Asked to win it by himself, Cousins put the team on his throwing shoulder. He completed 33 of 40 passes for 317 yards with not an interception in sight. That's a phenomenal day for any passer.
Cousins was efficient and clutch. He made key throws to Jamison Crowder and Pierre Garcon on the game-winning drive. The 2012 fourth-round pick also showed exceptional command of the offense Gruden can't wait to tell you will work wonders if only it has the right quarterback.
In fairness to Gruden, with the season, and his and Cousins' jobs, on the line, he finally opened up the playbook. He and offensive coordinator Sean McVay moved personnel around to manipulate coverage and create mismatches. They also used formations that tested Cousins' ability to make the right reads and get rid of the ball quickly.
It was a pattern most obvious on Reed's first touchdown. Facing 3rd-and-goal at the 3, Cousins had three receivers on one side, with Reed split out on the other. Running back Matt Jones motioned to the slot on Reed's side.
The whole concept of the play was designed for one thing: to isolate Reed in single coverage.
Cousins had to know his tight end was his best read. He also had to know the ball would need to come out quickly to beat close coverage in a tight crowd at the goal line.
That's exactly what happened, as Cousins made a snap decision to force a laser strike inside, hitting Reed in traffic. It was a smart, quick throw—the kind Gruden's version of the West Coast passing game demands.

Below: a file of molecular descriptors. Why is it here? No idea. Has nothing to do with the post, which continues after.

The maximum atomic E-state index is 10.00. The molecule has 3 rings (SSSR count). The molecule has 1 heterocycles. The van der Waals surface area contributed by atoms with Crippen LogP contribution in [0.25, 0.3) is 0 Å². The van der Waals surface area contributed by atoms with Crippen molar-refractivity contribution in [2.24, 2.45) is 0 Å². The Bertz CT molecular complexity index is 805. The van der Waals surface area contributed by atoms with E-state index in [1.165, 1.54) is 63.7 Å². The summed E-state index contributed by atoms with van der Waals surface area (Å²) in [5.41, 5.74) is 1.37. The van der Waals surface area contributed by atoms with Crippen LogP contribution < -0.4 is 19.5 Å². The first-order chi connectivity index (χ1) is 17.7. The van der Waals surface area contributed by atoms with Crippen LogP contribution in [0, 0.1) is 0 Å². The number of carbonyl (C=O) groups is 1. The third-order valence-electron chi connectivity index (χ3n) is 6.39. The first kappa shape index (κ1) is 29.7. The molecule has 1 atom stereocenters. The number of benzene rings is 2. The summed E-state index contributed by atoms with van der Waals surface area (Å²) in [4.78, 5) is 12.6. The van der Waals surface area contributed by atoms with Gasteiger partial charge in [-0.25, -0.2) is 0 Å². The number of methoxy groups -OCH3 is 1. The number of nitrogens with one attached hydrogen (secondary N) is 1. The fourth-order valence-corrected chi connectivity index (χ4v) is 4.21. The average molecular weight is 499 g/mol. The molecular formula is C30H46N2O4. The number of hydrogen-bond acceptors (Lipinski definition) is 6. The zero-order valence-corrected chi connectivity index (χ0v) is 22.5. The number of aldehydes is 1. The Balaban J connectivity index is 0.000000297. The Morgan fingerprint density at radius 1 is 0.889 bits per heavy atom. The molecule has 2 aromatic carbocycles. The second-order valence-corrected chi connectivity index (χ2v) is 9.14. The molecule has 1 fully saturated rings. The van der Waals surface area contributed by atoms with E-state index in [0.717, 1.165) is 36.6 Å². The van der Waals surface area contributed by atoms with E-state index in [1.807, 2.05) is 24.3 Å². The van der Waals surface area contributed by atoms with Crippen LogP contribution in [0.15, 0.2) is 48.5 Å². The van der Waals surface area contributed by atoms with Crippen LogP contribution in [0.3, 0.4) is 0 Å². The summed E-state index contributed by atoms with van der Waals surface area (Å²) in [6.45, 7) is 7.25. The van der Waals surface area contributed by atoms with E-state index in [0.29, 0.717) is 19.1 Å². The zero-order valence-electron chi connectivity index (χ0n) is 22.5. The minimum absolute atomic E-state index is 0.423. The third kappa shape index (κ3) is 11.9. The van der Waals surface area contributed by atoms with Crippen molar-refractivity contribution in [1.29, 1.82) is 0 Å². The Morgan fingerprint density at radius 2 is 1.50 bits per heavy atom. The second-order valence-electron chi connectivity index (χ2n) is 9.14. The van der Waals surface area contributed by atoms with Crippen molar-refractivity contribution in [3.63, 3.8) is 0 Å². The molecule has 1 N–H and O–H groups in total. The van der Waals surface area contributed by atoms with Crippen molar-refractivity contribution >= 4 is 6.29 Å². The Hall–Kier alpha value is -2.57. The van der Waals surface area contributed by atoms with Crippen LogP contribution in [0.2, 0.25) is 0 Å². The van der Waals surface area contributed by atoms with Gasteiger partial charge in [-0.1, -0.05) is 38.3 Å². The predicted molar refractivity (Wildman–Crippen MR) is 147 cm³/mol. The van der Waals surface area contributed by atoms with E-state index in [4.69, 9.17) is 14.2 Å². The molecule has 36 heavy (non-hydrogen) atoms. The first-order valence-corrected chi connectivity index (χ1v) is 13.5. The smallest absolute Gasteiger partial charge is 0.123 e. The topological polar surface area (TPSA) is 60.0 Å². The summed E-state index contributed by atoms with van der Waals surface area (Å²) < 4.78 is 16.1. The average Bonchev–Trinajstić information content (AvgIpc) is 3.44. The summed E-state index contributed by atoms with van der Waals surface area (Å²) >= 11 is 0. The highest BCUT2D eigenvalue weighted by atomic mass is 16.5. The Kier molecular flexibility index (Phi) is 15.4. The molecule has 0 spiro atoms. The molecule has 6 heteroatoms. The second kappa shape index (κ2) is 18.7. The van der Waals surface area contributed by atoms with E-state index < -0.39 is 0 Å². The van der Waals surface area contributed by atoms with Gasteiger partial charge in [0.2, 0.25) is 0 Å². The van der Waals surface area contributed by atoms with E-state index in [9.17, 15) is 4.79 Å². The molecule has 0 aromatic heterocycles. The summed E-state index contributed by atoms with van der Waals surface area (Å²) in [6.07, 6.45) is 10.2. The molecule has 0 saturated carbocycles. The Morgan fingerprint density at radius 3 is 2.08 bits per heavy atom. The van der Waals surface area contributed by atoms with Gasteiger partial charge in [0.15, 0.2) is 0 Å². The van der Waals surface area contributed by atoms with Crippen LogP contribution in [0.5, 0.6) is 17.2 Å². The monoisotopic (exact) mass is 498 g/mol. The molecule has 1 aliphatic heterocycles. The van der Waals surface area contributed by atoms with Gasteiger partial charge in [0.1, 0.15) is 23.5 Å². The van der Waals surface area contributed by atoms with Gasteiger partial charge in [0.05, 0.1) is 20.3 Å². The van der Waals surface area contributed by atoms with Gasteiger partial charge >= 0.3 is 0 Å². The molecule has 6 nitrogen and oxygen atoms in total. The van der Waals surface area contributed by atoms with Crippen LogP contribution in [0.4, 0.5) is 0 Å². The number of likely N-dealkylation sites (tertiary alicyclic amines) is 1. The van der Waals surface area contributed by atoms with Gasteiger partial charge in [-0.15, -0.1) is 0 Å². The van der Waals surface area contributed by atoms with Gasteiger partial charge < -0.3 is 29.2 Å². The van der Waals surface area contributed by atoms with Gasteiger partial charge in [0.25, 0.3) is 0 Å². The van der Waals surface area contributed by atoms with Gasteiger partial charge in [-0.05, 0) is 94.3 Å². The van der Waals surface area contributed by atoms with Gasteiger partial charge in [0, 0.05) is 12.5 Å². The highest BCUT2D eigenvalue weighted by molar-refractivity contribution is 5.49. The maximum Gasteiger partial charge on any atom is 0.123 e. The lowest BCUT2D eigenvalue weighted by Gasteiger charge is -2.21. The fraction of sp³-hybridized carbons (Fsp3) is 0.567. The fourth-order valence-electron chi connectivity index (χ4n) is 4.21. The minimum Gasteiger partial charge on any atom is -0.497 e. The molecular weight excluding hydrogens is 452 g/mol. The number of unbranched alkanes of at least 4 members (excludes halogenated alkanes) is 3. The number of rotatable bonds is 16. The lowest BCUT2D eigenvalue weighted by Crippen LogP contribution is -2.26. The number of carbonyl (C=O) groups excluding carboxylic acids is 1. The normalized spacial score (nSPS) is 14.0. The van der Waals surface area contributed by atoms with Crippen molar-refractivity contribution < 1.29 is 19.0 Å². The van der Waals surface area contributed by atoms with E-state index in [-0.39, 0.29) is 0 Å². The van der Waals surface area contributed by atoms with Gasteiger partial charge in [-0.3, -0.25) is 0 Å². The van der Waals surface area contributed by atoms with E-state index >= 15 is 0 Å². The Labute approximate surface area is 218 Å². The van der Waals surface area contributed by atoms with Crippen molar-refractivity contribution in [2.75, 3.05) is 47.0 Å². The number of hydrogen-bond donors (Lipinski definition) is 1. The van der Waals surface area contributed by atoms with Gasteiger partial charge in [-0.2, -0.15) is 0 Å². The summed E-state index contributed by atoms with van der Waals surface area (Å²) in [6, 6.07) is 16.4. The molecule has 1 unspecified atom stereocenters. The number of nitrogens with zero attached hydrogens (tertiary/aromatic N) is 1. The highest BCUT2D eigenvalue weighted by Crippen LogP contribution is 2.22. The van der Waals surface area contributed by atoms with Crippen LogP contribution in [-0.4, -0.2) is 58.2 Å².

If you want to know why Cousins is a better fit than the Griff for a pocket-based, timing offense, just watch this play again and again.
But this was no isolated incident. Cousins spent the entire second half making the right reads, followed by accurate throws. Whenever Gruden and McVay changed things up to provide the spark Washington needed, Cousins answered the call.
When the Redskins went to a formation featuring a four-man bunch on one side, with an isolated receiver on the other, Cousins knew what to do.
He knew if the coverage made his one-on-one matchup the best to aim for. He also knew if the defensive look favored targeting a shallow crosser breaking free from the mesh-route concept on the other side. Most important, he knew exactly where those shallow crossers would be breaking open underneath.
That's the offensive command Gruden has been selling regarding Cousins ever since he named him the starter and sent RG3 to the lumber.
Cousins' attempts to prove Gruden right have produced a roller-coaster ride through seven games. When he's been good, as he was at home to the Philadelphia Eagles in Week 4, the sight of Cousins' other game-winning comeback this season, he's been really good.
When he's been bad, the way he was for long stretches against the Jets, he's been downright diabolical.
Cousins didn't come of age during his historic day against the Bucs. No. 8 just proved what he can do when he's at his best.
It doesn't mean his problems are over. This isn't the turning of the proverbial corner. With the New England Patriots looming after the bye this week, it may only be a temporary stay of execution.
But while the criticism was ferocious last week, the praise should be just as lavish now for a quarterback still trying to find his way—a quarterback who remains the best bet to lead these 2015 Redskins to success.
Just try to criticize him after this.